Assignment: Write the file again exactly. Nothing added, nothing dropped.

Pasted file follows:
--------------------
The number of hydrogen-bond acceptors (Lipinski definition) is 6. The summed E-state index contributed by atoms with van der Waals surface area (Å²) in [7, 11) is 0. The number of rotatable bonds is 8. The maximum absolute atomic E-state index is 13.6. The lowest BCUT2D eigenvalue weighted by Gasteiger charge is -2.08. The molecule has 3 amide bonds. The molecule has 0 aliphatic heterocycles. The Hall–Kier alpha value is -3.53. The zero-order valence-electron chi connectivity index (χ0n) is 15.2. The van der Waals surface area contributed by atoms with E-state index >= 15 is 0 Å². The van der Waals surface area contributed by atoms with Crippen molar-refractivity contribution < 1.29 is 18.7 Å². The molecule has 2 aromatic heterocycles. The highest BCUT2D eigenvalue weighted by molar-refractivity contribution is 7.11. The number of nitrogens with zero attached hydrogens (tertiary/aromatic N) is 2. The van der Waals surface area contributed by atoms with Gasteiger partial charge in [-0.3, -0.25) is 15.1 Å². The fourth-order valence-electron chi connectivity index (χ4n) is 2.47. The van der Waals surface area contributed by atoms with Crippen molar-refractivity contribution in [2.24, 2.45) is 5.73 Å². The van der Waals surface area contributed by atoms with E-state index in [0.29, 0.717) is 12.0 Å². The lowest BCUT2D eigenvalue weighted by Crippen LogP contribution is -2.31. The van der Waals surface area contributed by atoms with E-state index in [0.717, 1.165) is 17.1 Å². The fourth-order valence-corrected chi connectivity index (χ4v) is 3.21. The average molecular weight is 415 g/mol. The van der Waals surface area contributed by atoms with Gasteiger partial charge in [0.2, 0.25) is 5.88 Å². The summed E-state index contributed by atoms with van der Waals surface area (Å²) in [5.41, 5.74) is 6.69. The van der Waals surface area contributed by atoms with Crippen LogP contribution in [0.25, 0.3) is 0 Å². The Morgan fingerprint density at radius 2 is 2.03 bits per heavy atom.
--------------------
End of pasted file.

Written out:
The number of hydrogen-bond acceptors (Lipinski definition) is 6. The summed E-state index contributed by atoms with van der Waals surface area (Å²) in [7, 11) is 0. The number of rotatable bonds is 8. The maximum absolute atomic E-state index is 13.6. The lowest BCUT2D eigenvalue weighted by Gasteiger charge is -2.08. The molecule has 3 amide bonds. The molecule has 0 aliphatic heterocycles. The Hall–Kier alpha value is -3.53. The zero-order valence-electron chi connectivity index (χ0n) is 15.2. The van der Waals surface area contributed by atoms with E-state index >= 15 is 0 Å². The van der Waals surface area contributed by atoms with Crippen molar-refractivity contribution < 1.29 is 18.7 Å². The molecule has 2 aromatic heterocycles. The highest BCUT2D eigenvalue weighted by molar-refractivity contribution is 7.11. The number of nitrogens with zero attached hydrogens (tertiary/aromatic N) is 2. The van der Waals surface area contributed by atoms with Gasteiger partial charge in [-0.3, -0.25) is 15.1 Å². The fourth-order valence-electron chi connectivity index (χ4n) is 2.47. The van der Waals surface area contributed by atoms with Crippen molar-refractivity contribution in [2.24, 2.45) is 5.73 Å². The van der Waals surface area contributed by atoms with E-state index in [0.29, 0.717) is 12.0 Å². The lowest BCUT2D eigenvalue weighted by Crippen LogP contribution is -2.31. The van der Waals surface area contributed by atoms with E-state index in [0.717, 1.165) is 17.1 Å². The fourth-order valence-corrected chi connectivity index (χ4v) is 3.21. The average molecular weight is 415 g/mol. The van der Waals surface area contributed by atoms with Gasteiger partial charge in [0.2, 0.25) is 5.88 Å². The summed E-state index contributed by atoms with van der Waals surface area (Å²) in [5.41, 5.74) is 6.69. The van der Waals surface area contributed by atoms with Crippen LogP contribution in [0.25, 0.3) is 0 Å². The Morgan fingerprint density at radius 2 is 2.03 bits per heavy atom.